Ok, so they were really dirty. They sure didn’t look it all lined up together. But it was only later that night, when I was returning home, that I understood. 

See, there were two long rows, but he’d only done one side. In the dark, suddenly I could see. The washed cones were bright and clear, while the dark ones were … dark. Sure, I could see them, but they might as well have been trees compared to the glowing reflectors of the others. 

In between the washing and the night-time observations, I heard a sermon on holiness. As Christians, we’re supposed to be traffic cones. But so often, living in the dirt of this world, we get a coating of filth over us. It’s not so noticeable – it builds up gradually and all of us are covered in the same soot, like the matching cones in a row. And, at some level, we’re still standing out and doing our jobs.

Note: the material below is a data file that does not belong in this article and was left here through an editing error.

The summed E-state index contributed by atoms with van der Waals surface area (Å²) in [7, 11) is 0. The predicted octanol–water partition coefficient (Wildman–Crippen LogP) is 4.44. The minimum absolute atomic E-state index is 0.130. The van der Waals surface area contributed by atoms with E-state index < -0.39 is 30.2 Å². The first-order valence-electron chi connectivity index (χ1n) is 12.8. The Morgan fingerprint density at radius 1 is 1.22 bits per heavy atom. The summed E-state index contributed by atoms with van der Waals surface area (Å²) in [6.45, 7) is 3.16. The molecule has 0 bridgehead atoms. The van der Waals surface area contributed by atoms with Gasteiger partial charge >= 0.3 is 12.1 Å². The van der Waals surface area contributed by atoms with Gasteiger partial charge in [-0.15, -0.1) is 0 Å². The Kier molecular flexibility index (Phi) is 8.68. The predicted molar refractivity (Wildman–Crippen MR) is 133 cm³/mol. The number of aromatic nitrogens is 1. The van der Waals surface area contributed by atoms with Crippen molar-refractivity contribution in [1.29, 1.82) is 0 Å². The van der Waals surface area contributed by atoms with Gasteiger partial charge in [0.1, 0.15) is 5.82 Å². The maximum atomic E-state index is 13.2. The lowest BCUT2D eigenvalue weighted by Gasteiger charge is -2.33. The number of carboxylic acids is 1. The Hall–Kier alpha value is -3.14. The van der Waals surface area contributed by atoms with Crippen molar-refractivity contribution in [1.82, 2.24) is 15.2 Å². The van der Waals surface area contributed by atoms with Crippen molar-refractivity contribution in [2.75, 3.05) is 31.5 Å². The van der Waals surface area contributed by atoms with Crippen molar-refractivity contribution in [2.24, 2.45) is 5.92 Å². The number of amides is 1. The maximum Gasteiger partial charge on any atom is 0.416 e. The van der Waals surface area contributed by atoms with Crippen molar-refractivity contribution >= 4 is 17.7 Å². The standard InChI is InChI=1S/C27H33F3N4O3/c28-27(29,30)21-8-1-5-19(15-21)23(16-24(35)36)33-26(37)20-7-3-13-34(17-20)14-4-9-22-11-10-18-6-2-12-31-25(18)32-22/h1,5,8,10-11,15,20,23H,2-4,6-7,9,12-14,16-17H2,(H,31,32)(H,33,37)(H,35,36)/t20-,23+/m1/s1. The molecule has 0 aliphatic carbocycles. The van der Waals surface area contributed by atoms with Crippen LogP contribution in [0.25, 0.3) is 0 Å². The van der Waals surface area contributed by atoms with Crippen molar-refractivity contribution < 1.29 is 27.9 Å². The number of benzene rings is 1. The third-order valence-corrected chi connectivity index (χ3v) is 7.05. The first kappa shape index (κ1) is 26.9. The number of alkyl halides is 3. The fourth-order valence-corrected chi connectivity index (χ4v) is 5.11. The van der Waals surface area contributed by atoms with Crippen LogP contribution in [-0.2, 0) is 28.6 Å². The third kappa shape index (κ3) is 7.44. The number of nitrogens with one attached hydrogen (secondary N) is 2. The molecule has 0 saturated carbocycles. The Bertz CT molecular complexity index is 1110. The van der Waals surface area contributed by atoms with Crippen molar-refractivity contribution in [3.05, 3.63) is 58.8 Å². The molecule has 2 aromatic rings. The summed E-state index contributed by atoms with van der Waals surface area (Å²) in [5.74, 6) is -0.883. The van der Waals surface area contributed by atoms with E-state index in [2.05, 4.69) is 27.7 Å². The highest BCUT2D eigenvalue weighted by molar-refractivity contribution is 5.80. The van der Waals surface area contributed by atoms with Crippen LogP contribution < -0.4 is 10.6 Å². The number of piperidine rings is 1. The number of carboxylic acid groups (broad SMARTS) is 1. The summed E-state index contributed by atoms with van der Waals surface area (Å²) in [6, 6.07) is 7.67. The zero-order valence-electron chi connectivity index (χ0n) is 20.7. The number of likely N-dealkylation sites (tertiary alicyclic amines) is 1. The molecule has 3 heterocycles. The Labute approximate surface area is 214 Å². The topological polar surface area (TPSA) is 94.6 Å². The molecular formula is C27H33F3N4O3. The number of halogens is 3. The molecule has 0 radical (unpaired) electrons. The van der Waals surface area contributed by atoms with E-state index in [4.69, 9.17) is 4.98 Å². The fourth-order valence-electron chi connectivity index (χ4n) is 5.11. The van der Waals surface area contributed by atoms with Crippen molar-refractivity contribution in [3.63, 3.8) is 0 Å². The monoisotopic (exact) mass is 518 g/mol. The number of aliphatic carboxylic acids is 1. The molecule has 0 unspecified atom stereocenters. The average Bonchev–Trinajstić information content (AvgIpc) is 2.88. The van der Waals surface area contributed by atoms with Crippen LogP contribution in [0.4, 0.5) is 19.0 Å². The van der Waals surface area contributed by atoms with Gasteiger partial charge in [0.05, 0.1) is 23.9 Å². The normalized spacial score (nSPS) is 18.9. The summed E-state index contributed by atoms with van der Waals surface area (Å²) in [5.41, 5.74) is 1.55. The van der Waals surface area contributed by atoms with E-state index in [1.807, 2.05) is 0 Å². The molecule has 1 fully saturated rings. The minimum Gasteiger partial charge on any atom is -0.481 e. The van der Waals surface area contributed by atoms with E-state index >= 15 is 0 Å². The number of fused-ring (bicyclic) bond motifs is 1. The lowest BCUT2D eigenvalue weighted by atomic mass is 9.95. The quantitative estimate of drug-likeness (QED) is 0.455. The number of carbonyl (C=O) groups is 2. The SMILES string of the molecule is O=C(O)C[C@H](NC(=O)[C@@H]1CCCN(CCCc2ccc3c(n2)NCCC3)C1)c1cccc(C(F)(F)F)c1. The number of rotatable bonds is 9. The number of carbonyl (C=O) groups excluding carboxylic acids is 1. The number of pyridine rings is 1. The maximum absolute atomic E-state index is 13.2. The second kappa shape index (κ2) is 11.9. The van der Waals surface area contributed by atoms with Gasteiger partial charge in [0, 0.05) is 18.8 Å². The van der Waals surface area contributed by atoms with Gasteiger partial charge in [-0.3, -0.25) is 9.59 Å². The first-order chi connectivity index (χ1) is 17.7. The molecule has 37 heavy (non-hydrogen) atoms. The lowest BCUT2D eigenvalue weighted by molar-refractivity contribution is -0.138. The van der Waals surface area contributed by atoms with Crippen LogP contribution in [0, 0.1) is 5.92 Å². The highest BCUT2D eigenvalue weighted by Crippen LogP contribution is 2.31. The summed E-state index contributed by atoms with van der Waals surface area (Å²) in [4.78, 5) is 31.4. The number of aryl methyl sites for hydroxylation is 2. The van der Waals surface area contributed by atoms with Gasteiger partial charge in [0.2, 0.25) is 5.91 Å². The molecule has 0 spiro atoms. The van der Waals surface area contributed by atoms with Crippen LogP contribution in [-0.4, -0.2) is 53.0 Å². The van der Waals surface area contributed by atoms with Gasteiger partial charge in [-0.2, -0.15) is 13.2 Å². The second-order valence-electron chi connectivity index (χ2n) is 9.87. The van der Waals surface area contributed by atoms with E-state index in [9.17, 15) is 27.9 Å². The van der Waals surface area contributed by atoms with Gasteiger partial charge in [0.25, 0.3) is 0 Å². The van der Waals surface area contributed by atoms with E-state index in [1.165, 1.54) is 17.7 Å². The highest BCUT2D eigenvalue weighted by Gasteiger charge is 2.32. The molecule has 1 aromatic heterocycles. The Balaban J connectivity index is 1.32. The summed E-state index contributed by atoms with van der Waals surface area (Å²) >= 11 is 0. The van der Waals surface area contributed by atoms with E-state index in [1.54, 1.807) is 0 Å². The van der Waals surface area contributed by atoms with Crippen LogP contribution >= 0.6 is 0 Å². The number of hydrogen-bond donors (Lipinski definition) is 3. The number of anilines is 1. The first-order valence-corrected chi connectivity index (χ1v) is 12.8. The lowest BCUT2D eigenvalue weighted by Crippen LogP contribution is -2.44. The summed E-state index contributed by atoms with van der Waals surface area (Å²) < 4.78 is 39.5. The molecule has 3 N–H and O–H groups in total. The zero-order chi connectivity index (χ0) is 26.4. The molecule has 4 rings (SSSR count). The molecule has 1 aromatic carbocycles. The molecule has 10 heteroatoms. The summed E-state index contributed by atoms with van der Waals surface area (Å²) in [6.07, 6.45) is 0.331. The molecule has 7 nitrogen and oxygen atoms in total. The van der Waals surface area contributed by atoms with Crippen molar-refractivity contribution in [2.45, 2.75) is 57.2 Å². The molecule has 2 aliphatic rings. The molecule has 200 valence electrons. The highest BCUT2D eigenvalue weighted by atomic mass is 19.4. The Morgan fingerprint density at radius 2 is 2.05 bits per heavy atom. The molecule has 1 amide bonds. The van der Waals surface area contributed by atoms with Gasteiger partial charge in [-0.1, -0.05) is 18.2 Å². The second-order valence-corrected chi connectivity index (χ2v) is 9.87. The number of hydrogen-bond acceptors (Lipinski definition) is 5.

See, the dirty cone stands out compared to the trees and poles. But the effectiveness of the dirty cone is nothing compare to the effectiveness it could have.  The cleaned cones reflect the light more truly, more brightly. So, I guess we’re supposed to pursue holiness.





Restless and content

15 03 2010

A friend IM’ed to say she’d gotten into Harvard’s MA program. An old student got into Harvard for u-grad. A seminary classmate was accepted for PhD studies in my field. All in all, it’s the season for those acceptance letters to arrive.

And I miss it. There’s some part of me that feels I’m missing out. But strangely, I’ve never felt that way before. I never really noticed the “acceptance letter” season before. I never felt left out.

This season is hitting right when I’ve been feeling the need to learn again. In particular, the need to be an expert in something. It sounds pretentious, perhaps. But so often, I feel out of my element even when discussing things I know. I want to delve into a subject, read the experts, know enough to have something worth saying on it.

I’m restless. I’m excited about the possibilities, I’m longing for the day when I can go on with my studies.